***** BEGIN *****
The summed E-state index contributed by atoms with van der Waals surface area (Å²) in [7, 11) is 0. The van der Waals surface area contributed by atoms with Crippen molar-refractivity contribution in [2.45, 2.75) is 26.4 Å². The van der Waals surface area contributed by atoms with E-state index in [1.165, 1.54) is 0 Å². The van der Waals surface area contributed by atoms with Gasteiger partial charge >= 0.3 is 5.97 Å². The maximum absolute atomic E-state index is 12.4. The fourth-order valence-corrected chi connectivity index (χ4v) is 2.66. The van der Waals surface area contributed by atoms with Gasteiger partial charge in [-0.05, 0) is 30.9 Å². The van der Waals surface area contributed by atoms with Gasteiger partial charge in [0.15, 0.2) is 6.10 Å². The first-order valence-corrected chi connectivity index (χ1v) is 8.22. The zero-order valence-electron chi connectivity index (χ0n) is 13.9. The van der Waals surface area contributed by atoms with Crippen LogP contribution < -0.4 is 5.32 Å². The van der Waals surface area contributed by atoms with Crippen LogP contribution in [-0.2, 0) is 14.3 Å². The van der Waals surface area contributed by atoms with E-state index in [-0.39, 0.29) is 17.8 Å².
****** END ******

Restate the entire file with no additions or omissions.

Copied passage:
The summed E-state index contributed by atoms with van der Waals surface area (Å²) in [7, 11) is 0. The van der Waals surface area contributed by atoms with Crippen molar-refractivity contribution in [2.45, 2.75) is 26.4 Å². The van der Waals surface area contributed by atoms with E-state index in [1.165, 1.54) is 0 Å². The van der Waals surface area contributed by atoms with Gasteiger partial charge >= 0.3 is 5.97 Å². The maximum absolute atomic E-state index is 12.4. The fourth-order valence-corrected chi connectivity index (χ4v) is 2.66. The van der Waals surface area contributed by atoms with Gasteiger partial charge in [-0.05, 0) is 30.9 Å². The van der Waals surface area contributed by atoms with Gasteiger partial charge in [0.15, 0.2) is 6.10 Å². The first-order valence-corrected chi connectivity index (χ1v) is 8.22. The zero-order valence-electron chi connectivity index (χ0n) is 13.9. The van der Waals surface area contributed by atoms with Crippen LogP contribution < -0.4 is 5.32 Å². The van der Waals surface area contributed by atoms with Crippen LogP contribution in [-0.2, 0) is 14.3 Å². The van der Waals surface area contributed by atoms with E-state index in [-0.39, 0.29) is 17.8 Å².